Big language = lots of speakers, and small language = few speakers. In Finnish, that is a somewhat common way to express a relative 'size' of a language.
According to Helsinki university, there are about 7000 languages, the median number of speakers of a language is only 7500, and the 23 'biggest' languages cover about half of the world's population.
They're pretty much interchangeable, similar to English. 'Suuri' could be preferred in written language, and 'iso' is maybe more common in spoken language, though the former is used too.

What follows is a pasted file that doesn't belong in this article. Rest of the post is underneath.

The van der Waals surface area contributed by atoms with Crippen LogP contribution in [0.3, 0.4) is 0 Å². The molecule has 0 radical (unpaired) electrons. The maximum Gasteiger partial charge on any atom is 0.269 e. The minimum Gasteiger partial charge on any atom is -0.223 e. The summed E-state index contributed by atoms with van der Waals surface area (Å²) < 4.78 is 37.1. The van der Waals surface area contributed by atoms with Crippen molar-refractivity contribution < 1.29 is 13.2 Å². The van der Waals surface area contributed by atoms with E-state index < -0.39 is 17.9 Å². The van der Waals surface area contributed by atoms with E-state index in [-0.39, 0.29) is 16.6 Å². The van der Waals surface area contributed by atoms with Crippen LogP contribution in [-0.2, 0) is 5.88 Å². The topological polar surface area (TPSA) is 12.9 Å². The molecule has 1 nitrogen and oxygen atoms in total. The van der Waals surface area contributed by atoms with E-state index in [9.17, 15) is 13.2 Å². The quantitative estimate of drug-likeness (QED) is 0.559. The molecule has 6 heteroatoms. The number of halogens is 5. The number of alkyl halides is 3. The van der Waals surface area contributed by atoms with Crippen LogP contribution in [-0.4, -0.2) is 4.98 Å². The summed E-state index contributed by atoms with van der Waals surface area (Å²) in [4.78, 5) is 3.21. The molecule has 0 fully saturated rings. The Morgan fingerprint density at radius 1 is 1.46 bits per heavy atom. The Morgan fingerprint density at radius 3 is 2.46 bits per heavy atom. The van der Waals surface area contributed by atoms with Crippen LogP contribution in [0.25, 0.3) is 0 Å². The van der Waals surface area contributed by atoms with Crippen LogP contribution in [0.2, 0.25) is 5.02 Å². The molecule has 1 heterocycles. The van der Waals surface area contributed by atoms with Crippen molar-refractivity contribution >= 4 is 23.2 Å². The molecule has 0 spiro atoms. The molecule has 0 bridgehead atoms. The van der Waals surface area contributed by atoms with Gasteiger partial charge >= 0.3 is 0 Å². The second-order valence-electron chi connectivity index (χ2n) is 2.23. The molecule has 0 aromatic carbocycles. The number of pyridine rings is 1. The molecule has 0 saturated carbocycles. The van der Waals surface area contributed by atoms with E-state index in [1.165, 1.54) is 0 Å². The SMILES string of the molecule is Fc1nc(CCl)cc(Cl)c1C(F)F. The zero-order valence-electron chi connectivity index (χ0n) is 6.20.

'Suuri' could also be bigger/larger than 'iso', like big vs. grand; e.g. we also say 'suurensuuri', meaning something really grand/massive, but there's no such thing as "isoniso".
@Hacu: Isn't "suuri" also more abstract than "iso"? In the sense that with one thing being iso and the other thing pieni one could objectively measure the relative size or weights? While "suuri" can apply to languages and other objects that cannot be measured always? Kysymys: Beethoven was a great composer, and he sure was "pieni," but as a composer he was "suuri" and not "iso"? (Sept 2020)